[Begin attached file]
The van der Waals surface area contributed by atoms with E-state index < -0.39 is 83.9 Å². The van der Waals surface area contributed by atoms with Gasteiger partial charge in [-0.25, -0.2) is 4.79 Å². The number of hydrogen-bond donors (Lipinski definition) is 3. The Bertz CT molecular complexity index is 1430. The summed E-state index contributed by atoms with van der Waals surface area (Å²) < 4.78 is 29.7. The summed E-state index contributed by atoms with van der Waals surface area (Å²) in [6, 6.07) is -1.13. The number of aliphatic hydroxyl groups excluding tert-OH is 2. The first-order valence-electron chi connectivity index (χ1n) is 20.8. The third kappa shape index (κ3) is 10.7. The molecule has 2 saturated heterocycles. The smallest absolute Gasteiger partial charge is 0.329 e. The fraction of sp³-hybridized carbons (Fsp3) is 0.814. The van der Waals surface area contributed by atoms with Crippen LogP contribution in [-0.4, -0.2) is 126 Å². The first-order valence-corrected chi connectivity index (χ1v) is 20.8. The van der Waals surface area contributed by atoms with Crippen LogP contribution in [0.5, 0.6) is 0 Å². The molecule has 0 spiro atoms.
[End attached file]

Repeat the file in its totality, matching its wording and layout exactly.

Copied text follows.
The van der Waals surface area contributed by atoms with E-state index < -0.39 is 83.9 Å². The van der Waals surface area contributed by atoms with Gasteiger partial charge in [-0.25, -0.2) is 4.79 Å². The number of hydrogen-bond donors (Lipinski definition) is 3. The Bertz CT molecular complexity index is 1430. The summed E-state index contributed by atoms with van der Waals surface area (Å²) < 4.78 is 29.7. The summed E-state index contributed by atoms with van der Waals surface area (Å²) in [6, 6.07) is -1.13. The number of aliphatic hydroxyl groups excluding tert-OH is 2. The first-order valence-electron chi connectivity index (χ1n) is 20.8. The third kappa shape index (κ3) is 10.7. The molecule has 2 saturated heterocycles. The smallest absolute Gasteiger partial charge is 0.329 e. The fraction of sp³-hybridized carbons (Fsp3) is 0.814. The van der Waals surface area contributed by atoms with Crippen LogP contribution in [-0.4, -0.2) is 126 Å². The first-order valence-corrected chi connectivity index (χ1v) is 20.8. The van der Waals surface area contributed by atoms with Crippen LogP contribution in [0.5, 0.6) is 0 Å². The molecule has 0 spiro atoms.